Challenges in Strengthening Development Programs

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Recently we were asked for our thoughts on the many challenges in strengthening development programs that are faced by presidents of emerging public universities.

This is an especially critical issue for these leaders as they deal with declining state and federal support and restraints on tuition increases. Given this scenario, increasing the role of philanthropy in supporting the institution becomes a high priority.

So, a la David Letterman, here is our Top Ten List of challenges.

  1. Figuring out a way to fund a robust development program at a time when resource constraints mean cutting some academic budgets.
  2. Introducing philanthropy into strategic planning when it has never been there before. In public higher education, our mantra for four decades was that gifts were the ‘margin of excellence,’ but today they are an essential strategic resource.
  3. Making development a priority when it was typically last to the table in our institution’s advancement program.  Most of our programs began with an emphasis on public relations and a modest alumni relations program. Government relations was often added before development, which then came in a poor fourth.
  4. Institutionalizing the proper stewardship of gifts when, for many years, modest development results were treated as ‘slush funds’ rather than the margin of excellence.
  5. Complying with across-the-board state policies that put emerging institutions at a disadvantage (e.g., institution must provide 25 percent of first $75 million of a capital project in Tennessee).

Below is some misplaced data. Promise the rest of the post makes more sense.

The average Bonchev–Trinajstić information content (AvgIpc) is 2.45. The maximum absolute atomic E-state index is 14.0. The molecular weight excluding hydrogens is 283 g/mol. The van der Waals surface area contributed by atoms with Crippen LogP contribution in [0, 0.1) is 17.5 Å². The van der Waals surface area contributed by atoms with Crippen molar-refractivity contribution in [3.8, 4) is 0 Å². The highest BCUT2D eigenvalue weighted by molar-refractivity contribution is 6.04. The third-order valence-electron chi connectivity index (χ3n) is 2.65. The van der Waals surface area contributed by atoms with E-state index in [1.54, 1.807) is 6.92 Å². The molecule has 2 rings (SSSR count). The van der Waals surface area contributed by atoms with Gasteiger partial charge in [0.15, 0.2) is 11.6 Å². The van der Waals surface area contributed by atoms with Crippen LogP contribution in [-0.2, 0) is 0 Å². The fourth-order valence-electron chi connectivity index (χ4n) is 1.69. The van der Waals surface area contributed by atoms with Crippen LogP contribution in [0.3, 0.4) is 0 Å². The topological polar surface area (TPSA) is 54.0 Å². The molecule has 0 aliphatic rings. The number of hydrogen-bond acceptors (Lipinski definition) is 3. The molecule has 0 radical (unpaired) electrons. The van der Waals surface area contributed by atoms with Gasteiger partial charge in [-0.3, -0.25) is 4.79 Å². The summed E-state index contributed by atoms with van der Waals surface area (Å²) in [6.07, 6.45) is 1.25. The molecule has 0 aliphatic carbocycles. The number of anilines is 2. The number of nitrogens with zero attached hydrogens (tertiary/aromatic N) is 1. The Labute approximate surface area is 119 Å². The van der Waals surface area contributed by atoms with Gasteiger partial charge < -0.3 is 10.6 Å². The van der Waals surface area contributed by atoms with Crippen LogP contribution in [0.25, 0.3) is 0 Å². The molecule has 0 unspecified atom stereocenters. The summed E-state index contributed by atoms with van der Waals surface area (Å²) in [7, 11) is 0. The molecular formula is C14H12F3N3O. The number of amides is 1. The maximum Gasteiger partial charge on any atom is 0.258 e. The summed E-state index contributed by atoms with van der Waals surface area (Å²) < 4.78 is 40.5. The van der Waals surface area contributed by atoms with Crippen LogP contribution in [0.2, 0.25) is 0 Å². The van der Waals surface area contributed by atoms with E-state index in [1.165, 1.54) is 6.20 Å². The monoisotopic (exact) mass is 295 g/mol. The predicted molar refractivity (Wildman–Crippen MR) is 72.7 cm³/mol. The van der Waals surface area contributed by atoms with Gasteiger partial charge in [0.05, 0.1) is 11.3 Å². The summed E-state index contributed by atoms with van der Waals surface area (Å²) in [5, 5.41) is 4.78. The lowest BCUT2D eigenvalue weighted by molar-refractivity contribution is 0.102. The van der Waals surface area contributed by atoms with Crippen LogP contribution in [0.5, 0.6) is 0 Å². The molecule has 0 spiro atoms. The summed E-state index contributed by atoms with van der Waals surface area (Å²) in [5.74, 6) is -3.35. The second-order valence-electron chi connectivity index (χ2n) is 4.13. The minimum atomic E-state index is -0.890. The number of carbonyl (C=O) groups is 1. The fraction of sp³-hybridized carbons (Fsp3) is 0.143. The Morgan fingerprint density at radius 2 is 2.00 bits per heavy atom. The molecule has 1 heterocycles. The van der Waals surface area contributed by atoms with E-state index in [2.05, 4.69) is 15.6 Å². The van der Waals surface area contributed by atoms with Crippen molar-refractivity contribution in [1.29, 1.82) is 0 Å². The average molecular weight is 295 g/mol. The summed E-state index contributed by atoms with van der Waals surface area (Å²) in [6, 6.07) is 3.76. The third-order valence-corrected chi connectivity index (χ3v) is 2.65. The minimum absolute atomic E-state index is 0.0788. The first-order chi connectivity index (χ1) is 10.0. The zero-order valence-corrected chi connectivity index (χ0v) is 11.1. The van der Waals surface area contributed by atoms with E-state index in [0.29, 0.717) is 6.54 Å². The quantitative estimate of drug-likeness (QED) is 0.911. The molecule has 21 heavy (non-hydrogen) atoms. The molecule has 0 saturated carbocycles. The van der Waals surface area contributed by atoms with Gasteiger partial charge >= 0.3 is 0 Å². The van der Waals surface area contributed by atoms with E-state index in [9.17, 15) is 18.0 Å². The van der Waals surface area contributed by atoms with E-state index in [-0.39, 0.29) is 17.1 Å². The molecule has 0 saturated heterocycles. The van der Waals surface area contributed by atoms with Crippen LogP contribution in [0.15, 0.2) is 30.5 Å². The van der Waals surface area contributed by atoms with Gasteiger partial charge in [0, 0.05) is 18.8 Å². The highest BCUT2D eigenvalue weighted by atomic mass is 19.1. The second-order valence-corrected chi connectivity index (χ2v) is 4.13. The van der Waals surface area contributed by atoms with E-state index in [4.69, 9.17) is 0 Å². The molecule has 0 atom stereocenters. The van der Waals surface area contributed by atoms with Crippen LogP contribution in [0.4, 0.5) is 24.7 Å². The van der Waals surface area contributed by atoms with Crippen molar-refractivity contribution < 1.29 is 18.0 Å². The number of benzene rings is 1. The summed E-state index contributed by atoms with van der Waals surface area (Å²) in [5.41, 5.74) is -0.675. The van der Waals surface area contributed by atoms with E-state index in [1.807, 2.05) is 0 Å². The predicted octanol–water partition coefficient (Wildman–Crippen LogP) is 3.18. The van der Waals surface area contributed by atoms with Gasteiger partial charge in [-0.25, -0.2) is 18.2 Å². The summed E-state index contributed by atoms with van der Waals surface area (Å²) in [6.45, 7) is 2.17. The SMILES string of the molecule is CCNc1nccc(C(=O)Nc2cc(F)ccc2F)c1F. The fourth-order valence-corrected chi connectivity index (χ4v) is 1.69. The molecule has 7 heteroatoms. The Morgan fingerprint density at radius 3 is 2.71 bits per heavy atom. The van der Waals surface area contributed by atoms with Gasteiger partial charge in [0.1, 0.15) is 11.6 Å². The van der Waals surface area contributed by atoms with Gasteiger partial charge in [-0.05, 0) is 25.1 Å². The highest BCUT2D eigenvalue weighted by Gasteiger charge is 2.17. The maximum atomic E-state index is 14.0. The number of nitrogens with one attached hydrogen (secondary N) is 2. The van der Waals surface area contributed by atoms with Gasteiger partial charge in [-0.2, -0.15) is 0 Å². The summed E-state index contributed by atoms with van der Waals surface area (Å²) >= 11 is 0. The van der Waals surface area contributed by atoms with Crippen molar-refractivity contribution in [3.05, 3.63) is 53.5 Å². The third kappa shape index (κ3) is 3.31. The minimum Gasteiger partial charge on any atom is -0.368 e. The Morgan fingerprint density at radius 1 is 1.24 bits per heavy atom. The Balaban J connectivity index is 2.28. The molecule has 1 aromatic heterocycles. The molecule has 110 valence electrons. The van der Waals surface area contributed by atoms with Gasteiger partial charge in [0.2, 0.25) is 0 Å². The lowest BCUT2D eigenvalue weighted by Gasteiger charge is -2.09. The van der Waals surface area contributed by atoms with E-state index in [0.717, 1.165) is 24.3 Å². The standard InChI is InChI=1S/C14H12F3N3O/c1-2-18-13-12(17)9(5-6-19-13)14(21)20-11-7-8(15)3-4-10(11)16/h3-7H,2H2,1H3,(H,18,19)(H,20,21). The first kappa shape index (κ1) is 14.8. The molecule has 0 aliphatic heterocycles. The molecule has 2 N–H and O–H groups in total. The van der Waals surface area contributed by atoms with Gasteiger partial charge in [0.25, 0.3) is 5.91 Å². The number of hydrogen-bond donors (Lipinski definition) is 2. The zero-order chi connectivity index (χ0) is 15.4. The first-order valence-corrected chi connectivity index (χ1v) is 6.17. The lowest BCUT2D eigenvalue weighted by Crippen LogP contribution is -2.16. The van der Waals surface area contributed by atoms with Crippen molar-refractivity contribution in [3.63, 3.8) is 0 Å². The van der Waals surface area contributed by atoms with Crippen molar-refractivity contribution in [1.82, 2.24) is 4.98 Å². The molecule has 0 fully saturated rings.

6. Learning on the job since many Presidents come to the position with limited or no background in development. The same can be said for many deans.
  7. Putting an emphasis on major gifts by building close relationships with the relatively few donors who can make the most impact when the campus culture has historically been mass cultivation.
  8. Losing your best development officers to more established schools just when they are hitting their stride.
  9. Inheriting a weak program that needs fixing fast, at the same time a new president has other urgent priorities to address. This happens more often than not because the majority of emerging institutions have underperforming development programs.
  10. Transforming a university foundation functioning solely as a repository for gifts into a strong volunteer leadership force for philanthropy.

And, as always with Alexander Haas, you get more than promised, so here’s an 11th.

11. Building a campus-wide culture of philanthropy  with every member of the university community understanding that she or he has a role in enhancing giving.

We welcome your thoughts on other challenges in strengthening development programs.

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